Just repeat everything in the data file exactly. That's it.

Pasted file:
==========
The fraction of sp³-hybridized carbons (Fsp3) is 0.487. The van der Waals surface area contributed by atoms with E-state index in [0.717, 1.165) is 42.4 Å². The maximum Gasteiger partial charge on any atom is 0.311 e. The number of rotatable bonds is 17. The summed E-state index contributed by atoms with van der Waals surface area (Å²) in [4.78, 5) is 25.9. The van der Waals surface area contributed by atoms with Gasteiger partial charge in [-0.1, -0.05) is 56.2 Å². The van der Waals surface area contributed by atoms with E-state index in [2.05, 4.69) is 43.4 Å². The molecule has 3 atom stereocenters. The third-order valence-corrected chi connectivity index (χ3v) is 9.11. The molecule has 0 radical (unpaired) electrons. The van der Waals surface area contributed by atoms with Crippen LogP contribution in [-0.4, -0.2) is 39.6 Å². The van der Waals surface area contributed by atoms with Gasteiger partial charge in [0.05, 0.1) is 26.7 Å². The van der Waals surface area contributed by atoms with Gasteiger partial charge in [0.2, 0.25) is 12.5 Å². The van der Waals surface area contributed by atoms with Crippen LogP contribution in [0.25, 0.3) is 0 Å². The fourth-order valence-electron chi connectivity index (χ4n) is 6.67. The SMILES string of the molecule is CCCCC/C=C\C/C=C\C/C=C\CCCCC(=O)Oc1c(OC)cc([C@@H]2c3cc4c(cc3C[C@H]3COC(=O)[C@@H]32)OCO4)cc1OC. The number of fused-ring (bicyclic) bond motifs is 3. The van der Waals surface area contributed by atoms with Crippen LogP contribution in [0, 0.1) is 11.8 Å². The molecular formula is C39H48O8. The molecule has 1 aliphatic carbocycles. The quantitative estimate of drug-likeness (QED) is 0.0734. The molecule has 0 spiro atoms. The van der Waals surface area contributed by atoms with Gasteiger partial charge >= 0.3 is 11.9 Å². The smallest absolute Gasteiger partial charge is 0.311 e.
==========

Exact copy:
The fraction of sp³-hybridized carbons (Fsp3) is 0.487. The van der Waals surface area contributed by atoms with E-state index in [0.717, 1.165) is 42.4 Å². The maximum Gasteiger partial charge on any atom is 0.311 e. The number of rotatable bonds is 17. The summed E-state index contributed by atoms with van der Waals surface area (Å²) in [4.78, 5) is 25.9. The van der Waals surface area contributed by atoms with Gasteiger partial charge in [-0.1, -0.05) is 56.2 Å². The van der Waals surface area contributed by atoms with E-state index in [2.05, 4.69) is 43.4 Å². The molecule has 3 atom stereocenters. The third-order valence-corrected chi connectivity index (χ3v) is 9.11. The molecule has 0 radical (unpaired) electrons. The van der Waals surface area contributed by atoms with Crippen LogP contribution in [-0.4, -0.2) is 39.6 Å². The van der Waals surface area contributed by atoms with Gasteiger partial charge in [0.05, 0.1) is 26.7 Å². The van der Waals surface area contributed by atoms with Gasteiger partial charge in [0.2, 0.25) is 12.5 Å². The van der Waals surface area contributed by atoms with Crippen LogP contribution in [0.25, 0.3) is 0 Å². The fourth-order valence-electron chi connectivity index (χ4n) is 6.67. The SMILES string of the molecule is CCCCC/C=C\C/C=C\C/C=C\CCCCC(=O)Oc1c(OC)cc([C@@H]2c3cc4c(cc3C[C@H]3COC(=O)[C@@H]32)OCO4)cc1OC. The number of fused-ring (bicyclic) bond motifs is 3. The van der Waals surface area contributed by atoms with Crippen LogP contribution in [0, 0.1) is 11.8 Å². The molecular formula is C39H48O8. The molecule has 1 aliphatic carbocycles. The quantitative estimate of drug-likeness (QED) is 0.0734. The molecule has 0 spiro atoms. The van der Waals surface area contributed by atoms with Gasteiger partial charge >= 0.3 is 11.9 Å². The smallest absolute Gasteiger partial charge is 0.311 e.